Here is my favorite hybrid version of golubtsy, which marries my love of Russian culinary traditions with my happy memories of the officers’ mess all those years ago. I use beet greens when I can find them as I love the taste and the color, but they can be tricky to find and to handle, so use Savoy cabbage or Swiss chard if you prefer. Feel similarly free to swap out the pork and lamb for beef, chicken, or even fish. Make it vegetarian with rice, more braised greens, carrot, and other root vegetables. To bring the dish together the lovely lemon sauce mingles with the beet stems at the end for a vibrant presentation that is a stunner on all seven continents!
Beet Green Golubtsy with Lemon Sauce
- 2 tsp Aleppo pepper
- 2 tsp fennel seeds
- 2 tsp coriander seeds
- 1 Tbsp sumac
- 2 tsp sea salt
- 1 tsp fresh ground pepper
- 1 ½ cups (360 ml) cooked rice
- ¾ lb (340 grams) of ground beef or veal
- ¾ lb (340 grams) ground lamb or pork
- ½ cup (120 ml) chopped fresh parsley
- ½ cup (120 ml) chopped fresh dill
- ¼ cup (60 ml) chopped fresh mint
- 1 yellow onion, finely chopped
- 4 cloves garlic, finely chopped
- Zest of one lemon
- ¼ cup (60 ml) olive oil plus more for drizzling.
- 30-40 beet greens, thoroughly washed, stems removed or 15-25 chard leaves, removed from their stems
- 4 cups (1 liter) chicken or vegetable stock
For the “trivet”
- ½ cup (120 ml) beet stems, washed and cut into 2-inch matchsticks
- ¼ cup (60 ml) dill stems, cut into 2-inch slices
- 1 lemon, cut into slices
- 2 Tbsp olive oil
For the sauce
- 4 egg yolks
- Juice of 2 lemons
- 2 Tbsp cornstarch
- 2 Tbsp butter
- ⅔ cup (160 ml) sour cream
- Toast the coriander seeds, fennel seeds, sumac, and Aleppo pepper in a skillet over medium heat their flavor is amplified. Cool to room temperature and grind in a spice grinder or with a mortar and pestle.
- Combine the ground meat, onion, garlic, rice, fresh herbs, salt, pepper, olive oil, and ground spices in a large, non-reactive bowl. Knead the mixture together well with your hands. Cover with plastic wrap and set aside for 30 minutes to allow the flavors to develop.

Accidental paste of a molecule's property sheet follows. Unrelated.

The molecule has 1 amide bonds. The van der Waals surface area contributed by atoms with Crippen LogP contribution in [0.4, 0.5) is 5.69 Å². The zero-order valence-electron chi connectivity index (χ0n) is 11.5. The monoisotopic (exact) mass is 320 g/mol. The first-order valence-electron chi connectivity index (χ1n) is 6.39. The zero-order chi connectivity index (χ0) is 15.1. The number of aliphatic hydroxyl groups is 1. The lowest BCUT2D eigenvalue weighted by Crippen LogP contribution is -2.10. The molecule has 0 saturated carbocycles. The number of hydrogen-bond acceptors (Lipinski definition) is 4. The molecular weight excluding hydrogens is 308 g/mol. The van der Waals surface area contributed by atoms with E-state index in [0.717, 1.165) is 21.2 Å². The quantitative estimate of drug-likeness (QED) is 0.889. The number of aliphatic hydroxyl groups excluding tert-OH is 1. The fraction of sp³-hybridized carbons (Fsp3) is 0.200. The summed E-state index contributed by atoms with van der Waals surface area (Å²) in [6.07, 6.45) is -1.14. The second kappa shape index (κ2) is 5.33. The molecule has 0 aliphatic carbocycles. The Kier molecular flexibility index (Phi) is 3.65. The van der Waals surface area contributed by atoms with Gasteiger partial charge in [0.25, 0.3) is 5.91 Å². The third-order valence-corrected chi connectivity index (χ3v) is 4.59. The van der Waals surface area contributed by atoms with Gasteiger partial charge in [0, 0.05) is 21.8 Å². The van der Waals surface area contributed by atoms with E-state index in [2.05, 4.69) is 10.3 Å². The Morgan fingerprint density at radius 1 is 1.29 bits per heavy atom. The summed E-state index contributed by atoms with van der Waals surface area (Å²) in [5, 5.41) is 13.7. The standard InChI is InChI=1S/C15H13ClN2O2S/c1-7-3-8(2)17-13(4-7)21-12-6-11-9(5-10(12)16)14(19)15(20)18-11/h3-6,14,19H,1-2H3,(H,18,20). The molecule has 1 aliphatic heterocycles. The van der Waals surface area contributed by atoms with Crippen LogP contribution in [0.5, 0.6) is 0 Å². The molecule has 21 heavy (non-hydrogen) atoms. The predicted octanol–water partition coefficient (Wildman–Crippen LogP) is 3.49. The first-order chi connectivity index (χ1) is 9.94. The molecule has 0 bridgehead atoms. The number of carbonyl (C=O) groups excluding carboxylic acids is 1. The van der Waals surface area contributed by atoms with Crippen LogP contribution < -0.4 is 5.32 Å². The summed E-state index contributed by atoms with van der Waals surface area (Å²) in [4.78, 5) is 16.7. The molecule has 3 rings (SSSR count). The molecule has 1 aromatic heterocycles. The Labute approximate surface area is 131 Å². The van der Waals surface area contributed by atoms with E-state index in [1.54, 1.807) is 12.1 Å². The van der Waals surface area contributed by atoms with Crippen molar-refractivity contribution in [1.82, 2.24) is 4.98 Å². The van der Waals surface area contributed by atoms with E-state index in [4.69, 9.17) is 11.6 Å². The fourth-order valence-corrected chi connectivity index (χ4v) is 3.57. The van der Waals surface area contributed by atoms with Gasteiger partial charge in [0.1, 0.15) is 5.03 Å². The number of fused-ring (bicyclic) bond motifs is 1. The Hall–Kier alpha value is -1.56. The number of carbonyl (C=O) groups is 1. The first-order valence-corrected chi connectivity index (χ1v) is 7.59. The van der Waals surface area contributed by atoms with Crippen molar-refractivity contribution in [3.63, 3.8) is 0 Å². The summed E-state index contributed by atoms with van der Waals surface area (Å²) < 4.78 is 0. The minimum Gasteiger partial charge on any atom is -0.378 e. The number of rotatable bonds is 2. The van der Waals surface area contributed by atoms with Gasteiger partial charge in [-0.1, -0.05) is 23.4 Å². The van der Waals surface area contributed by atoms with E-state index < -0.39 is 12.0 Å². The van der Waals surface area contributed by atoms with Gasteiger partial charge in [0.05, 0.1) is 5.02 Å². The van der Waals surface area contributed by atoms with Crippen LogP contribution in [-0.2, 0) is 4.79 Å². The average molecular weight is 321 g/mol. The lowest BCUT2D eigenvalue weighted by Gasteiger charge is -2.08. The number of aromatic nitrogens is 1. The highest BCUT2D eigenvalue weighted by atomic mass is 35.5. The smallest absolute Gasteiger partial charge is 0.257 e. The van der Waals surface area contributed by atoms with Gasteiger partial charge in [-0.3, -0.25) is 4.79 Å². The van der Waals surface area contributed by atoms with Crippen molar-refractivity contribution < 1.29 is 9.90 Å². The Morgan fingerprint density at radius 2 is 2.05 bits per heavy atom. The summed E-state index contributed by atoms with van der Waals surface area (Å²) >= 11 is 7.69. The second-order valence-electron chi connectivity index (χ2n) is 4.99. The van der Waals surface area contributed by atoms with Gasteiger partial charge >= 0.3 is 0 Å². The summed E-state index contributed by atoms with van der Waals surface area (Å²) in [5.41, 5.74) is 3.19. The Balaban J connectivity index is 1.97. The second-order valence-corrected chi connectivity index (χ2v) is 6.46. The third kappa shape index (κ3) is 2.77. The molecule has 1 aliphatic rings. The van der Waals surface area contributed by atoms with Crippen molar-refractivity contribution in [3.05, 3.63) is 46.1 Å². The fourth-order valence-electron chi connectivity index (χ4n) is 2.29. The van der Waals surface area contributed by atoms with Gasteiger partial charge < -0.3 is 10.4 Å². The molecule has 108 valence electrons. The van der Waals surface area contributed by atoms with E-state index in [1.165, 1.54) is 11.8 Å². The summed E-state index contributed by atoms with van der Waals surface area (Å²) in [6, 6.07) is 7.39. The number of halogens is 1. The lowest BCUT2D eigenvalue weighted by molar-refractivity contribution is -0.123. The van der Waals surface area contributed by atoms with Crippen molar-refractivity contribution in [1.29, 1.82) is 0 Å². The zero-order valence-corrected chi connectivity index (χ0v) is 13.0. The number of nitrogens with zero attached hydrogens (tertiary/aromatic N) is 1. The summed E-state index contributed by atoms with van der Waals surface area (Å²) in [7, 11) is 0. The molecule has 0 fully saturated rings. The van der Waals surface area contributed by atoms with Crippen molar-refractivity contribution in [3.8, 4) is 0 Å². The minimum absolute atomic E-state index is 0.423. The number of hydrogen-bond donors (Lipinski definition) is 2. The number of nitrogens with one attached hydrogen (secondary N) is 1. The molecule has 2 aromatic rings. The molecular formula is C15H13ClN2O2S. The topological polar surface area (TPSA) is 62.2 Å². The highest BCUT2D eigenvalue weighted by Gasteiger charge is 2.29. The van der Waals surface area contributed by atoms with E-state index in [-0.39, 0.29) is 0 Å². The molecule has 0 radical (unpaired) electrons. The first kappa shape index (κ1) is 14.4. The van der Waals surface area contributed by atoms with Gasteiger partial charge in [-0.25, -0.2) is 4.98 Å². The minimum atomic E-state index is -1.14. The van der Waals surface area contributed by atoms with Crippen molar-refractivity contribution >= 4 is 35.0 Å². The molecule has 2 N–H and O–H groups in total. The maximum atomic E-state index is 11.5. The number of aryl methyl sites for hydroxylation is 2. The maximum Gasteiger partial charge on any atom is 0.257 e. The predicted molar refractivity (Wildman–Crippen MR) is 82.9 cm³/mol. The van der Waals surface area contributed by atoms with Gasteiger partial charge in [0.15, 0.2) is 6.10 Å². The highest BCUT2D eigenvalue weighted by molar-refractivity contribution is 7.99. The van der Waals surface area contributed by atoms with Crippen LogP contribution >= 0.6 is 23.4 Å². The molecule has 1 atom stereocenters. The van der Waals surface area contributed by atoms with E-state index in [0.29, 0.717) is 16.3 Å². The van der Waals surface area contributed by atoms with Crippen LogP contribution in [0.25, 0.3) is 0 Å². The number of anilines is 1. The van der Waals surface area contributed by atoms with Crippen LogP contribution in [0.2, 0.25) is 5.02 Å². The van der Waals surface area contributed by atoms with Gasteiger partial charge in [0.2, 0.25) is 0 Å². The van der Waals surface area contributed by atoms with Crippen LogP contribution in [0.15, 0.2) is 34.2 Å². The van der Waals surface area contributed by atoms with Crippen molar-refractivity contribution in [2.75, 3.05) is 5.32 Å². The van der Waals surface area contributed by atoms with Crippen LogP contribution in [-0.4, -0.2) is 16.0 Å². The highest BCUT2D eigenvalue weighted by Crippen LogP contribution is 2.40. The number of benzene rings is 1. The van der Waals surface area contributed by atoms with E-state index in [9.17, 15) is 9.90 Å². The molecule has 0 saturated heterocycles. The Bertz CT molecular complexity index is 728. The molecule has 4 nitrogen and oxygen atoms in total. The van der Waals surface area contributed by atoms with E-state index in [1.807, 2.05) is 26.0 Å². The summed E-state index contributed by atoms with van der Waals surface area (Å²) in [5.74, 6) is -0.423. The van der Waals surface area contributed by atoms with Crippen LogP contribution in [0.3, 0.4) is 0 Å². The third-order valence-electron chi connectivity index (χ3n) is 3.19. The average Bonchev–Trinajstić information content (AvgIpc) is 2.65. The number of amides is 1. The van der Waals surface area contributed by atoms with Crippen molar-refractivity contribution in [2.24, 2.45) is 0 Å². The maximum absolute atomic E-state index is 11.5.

- Prepare the pot: Brush a Dutch oven or stockpot with olive oil, then arrange the beet and dill stems and lemon slices into a “trivet” on the bottom of the pot. This will ensure the golubtsy don’t stick to the bottom and allow the liquid to circulate freely.
- Prepare the beet greens: Choose large beet greens that are neither torn nor discolored. If you are using chard leaves, slice them from the stem. Stack the greens in a colander and pour a large pot of boiling water over them. Blot each green dry gently with a paper towel before you stuff it. Use a small dumpling rolling pin or drinking glass to soften the beet green stem by rolling over it a few times.
- Place a teaspoon of the filling at the base of the beet green. Fold the short ends in sideways over the filling, then roll up the beet green along the long plane into a small log. Place each roll, seam side down in the prepared pot, nestling them together. Depending on the size of your pot, you should have 2 or 3 layers. Drizzle a few teaspoons of olive oil on a completed layer before you begin the next layer.
- When you have filled the pot, place any spare beet leaves you have left on the top layer. Then place a plate on top of the pot to weigh down the rolls. Carefully pour the stock down the side of the pot until it reaches the plate.
- Bring the pot to a careful simmer over medium low heat — you don’t want a rolling boil for this. Cover the pot and cook over low heat for 35 minutes.
- Carefully decant as much liquid as you can from the pot. Keep the golubtsy covered in a warm oven, or over the lowest possible heat on the stovetop.
- Whisk together the corn starch and two tablespoons of warm water into a slurry. Add the lemon juice to the stock. Whisk together the egg yolks in a large saucepan, then slowly pour the stock into the eggs, whisking constantly as you do. Place the saucepan over low heat and whisk in the cornstarch slurry. Stir continuously as the mixture thickens. When it appears glossy and clings to the back of a spoon, add the butter and whisk until incorporated. Finish the sauce with the sour cream, whisking to combine.
- Remove the beet greens from the top of the pot, and pour the finished sauce into the pot, taking care not to dislodge the golubtsy.
- Serve the golubtsy hot with generous amounts of sauce, lots of fresh dill, some of the trivet vegetables, and some fresh ground black pepper. I like to serve this with plenty of flatbread to soak up the heavenly sauce.